The first PopMatters Picks Playlist column features searing Americana from Rett Madison, synthpop from Everything and Everybody, the stunning electropop of Jodie Nicholson, the return of post-punk's Folk Devils, and the glammy pop of Baby FuzZ.


David Lazar's 'Celeste Holm  Syndrome' Appreciates Hollywood's Unsung Character Actors

David Lazar's Celeste Holm Syndrome documents how character actor work is about scene-defining, not scene-stealing.


David Lord Salutes Collaborators With "Cloud Ear" (premiere)

David Lord teams with Jeff Parker (Tortoise) and Chad Taylor (Chicago Underground) for a new collection of sweeping, frequently meditative compositions. The results are jazz for a still-distant future that's still rooted in tradition.


Laraaji Takes a "Quiet Journey" (premiere +interview)

Afro Transcendentalist Laraaji prepares his second album of 2020, the meditative Moon Piano, recorded inside a Brooklyn church. The record is an example of what the artist refers to as "pulling music from the sky".


Blues' Johnny Ray Daniels Sings About "Somewhere to Lay My Head" (premiere)

Johnny Ray Daniels' "Somewhere to Lay My Head" is from new compilation that's a companion to a book detailing the work of artist/musician/folklorist Freeman Vines. Vines chronicles racism and injustice via his work.


The Band of Heathens Find That Life Keeps Getting 'Stranger'

The tracks on the Band of Heathens' Stranger are mostly fun, even when on serious topics, because what other choice is there? We all may have different ideas on how to deal with problems, but we are all in this together.


Landowner's 'Consultant' Is OCD-Post-Punk With Obsessive Precision

Landowner's Consultant has all the energy of a punk-rock record but none of the distorted power chords.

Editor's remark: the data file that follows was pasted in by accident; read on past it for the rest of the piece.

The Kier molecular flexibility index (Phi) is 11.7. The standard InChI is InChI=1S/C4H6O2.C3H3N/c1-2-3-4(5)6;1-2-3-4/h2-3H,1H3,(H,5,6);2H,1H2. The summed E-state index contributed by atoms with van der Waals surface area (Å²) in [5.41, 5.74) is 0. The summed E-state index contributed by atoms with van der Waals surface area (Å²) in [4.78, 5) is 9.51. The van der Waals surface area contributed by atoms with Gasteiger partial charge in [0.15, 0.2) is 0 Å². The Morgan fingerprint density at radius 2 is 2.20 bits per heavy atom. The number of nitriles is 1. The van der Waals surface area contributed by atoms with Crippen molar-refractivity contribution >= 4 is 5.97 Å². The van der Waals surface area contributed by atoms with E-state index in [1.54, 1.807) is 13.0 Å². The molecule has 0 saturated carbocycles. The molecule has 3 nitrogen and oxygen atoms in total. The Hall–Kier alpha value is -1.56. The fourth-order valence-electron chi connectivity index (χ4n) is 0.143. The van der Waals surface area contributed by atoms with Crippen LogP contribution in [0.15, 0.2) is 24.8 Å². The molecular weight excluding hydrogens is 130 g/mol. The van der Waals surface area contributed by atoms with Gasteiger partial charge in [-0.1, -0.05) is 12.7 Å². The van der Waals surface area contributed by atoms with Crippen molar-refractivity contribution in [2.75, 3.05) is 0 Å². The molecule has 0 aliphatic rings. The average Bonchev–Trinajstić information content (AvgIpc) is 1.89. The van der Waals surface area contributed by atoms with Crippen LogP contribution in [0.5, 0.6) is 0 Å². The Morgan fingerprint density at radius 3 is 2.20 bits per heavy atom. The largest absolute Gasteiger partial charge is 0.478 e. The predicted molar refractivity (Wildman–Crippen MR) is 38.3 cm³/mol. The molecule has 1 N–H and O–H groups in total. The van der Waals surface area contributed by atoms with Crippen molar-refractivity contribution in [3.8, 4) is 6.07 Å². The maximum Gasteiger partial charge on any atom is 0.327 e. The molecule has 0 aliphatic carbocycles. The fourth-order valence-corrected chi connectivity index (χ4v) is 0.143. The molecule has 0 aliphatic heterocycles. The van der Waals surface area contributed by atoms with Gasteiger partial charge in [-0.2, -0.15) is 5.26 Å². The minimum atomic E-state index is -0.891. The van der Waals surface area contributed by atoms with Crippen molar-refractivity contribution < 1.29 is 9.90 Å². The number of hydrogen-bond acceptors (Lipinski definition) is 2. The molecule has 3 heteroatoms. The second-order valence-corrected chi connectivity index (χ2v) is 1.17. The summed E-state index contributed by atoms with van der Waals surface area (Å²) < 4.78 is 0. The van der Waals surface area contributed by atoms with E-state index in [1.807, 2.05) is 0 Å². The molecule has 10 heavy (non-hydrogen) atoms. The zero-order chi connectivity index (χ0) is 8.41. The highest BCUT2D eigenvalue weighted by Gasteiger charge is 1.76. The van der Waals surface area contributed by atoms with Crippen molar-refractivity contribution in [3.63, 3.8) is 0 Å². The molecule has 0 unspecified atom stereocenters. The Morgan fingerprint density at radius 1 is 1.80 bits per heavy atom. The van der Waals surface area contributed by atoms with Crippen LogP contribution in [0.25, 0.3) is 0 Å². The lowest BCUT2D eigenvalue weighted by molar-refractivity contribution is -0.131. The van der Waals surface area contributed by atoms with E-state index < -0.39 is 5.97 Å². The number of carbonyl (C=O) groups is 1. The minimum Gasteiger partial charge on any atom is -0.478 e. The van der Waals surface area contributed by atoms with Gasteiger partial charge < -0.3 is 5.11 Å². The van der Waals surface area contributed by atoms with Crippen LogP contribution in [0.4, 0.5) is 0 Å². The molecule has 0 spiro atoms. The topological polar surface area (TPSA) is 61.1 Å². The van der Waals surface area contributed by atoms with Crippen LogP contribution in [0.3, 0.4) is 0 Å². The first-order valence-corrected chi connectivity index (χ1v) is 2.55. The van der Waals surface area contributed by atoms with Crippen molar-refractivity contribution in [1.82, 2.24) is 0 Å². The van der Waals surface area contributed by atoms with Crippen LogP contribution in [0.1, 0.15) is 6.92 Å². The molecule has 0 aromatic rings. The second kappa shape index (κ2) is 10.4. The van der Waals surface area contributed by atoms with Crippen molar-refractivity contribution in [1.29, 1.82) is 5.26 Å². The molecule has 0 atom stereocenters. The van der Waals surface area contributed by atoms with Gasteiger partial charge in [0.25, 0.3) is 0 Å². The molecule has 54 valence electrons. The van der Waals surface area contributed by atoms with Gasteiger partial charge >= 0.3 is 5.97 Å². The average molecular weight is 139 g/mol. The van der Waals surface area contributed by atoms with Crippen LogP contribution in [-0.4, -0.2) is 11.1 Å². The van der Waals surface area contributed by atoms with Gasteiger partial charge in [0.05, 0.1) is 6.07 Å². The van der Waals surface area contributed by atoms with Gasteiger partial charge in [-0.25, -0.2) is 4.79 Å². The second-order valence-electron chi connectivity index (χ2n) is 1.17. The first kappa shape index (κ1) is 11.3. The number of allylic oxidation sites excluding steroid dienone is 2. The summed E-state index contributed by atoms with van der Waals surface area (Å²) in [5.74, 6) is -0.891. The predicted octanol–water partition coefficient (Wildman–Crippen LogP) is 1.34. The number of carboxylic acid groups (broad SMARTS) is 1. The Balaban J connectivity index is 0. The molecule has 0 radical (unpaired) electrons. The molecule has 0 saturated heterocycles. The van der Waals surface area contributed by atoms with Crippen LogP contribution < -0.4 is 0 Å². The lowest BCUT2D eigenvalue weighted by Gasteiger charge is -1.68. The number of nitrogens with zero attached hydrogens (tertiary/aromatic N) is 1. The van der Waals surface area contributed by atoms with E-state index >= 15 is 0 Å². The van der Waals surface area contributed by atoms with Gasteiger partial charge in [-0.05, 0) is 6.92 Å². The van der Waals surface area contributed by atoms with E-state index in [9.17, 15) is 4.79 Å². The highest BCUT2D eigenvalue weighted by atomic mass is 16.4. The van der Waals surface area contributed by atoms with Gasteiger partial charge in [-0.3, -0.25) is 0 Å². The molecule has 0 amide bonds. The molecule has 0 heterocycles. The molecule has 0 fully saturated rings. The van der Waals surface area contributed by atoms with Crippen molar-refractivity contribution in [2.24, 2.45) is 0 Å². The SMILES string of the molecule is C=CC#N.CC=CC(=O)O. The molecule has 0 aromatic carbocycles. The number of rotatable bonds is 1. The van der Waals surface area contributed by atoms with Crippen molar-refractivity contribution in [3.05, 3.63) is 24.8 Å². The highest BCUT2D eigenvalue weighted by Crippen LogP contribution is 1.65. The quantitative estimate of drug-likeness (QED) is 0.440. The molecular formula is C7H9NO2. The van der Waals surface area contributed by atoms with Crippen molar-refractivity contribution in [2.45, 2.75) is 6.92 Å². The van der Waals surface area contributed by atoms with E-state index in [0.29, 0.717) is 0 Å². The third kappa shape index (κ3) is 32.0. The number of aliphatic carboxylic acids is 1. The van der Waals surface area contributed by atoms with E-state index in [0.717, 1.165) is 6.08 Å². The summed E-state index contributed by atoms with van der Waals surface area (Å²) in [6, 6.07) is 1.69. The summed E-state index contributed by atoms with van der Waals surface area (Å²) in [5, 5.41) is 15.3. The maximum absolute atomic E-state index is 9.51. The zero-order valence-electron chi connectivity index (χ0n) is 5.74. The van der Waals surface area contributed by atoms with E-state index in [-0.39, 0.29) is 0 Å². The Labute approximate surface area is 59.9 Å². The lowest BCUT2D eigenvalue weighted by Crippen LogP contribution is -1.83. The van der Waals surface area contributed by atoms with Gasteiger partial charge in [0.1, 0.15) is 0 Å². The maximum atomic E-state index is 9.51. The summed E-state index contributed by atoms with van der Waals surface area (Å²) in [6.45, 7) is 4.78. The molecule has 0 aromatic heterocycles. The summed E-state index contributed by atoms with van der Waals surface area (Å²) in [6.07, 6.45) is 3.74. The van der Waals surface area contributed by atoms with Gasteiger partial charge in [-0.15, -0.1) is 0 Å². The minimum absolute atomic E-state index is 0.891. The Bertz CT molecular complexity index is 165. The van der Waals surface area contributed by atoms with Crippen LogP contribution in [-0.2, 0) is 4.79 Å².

NYFF: 'American Utopia' Sets a Glorious Tone for Our Difficult Times

Spike Lee's crisp concert film of David Byrne's Broadway show, American Utopia, embraces the hopes and anxieties of the present moment.


South Africa's Phelimuncasi Thrill with Their Gqom Beats on '2013-2019'

A new Phelimuncasi anthology from Nyege Nyege Tapes introduces listeners to gqom and the dancefloors of Durban, South Africa.


Wolf Parade's 'Apologies to the Queen Mary' Turns 15

Wolf Parade's debut, Apologies to the Queen Mary, is an indie rock classic. It's a testament to how creative, vital, and exciting the indie rock scene felt in the 2000s.


What 'O Brother, Where Art Thou?' Gets Right (and Wrong) About America

Telling the tale of the cyclops through the lens of high and low culture, in O'Brother, Where Art Thou? the Coens hammer home a fatalistic criticism about the ways that commerce, violence, and cosmetic Christianity prevail in American society .


Literary Scholar Andrew H. Miller On Solitude As a Common Bond

Andrew H. Miller's On Not Being Someone Else considers how contemplating other possibilities for one's life is a way of creating meaning in the life one leads.


Fransancisco's "This Woman's Work" Cover Is Inspired By Heartache (premiere)

Indie-folk brothers Fransancisco dedicate their take on Kate Bush's "This Woman's Work" to all mothers who have lost a child.


Rodd Rathjen Discusses 'Buoyancy', His Film About Modern Slavery

Rodd Rathjen's directorial feature debut, Buoyancy, seeks to give a voice to the voiceless men and boys who are victims of slavery in Southeast Asia.


Hear the New, Classic Pop of the Parson Red Heads' "Turn Around" (premiere)

The Parson Red Heads' "Turn Around" is a pop tune, but pop as heard through ears more attuned to AM radio's glory days rather than streaming playlists and studio trickery.


Blitzen Trapper on the Afterlife, Schizophrenia, Civil Unrest and Our Place in the Cosmos

Influenced by the Tibetan Book of the Dead, Blitzen Trapper's new album Holy Smokes, Future Jokes plumbs the comedic horror of the human condition.


Chris Smither's "What I Do" Is an Honest Response to Old Questions (premiere + interview)

How does Chris Smither play guitar that way? What impact does New Orleans have on his music? He might not be able to answer those questions directly but he can sure write a song about it.

Love in the Time of Coronavirus

Fire in the Time of Coronavirus

If we venture out our front door we might inhale both a deadly virus and pinpoint flakes of ash. If we turn back in fear we may no longer have a door behind us.

Collapse Expand Reviews

Collapse Expand Features

PM Picks
Collapse Expand Pm Picks

© 1999-2020 All rights reserved.
PopMatters is wholly independent, women-owned and operated.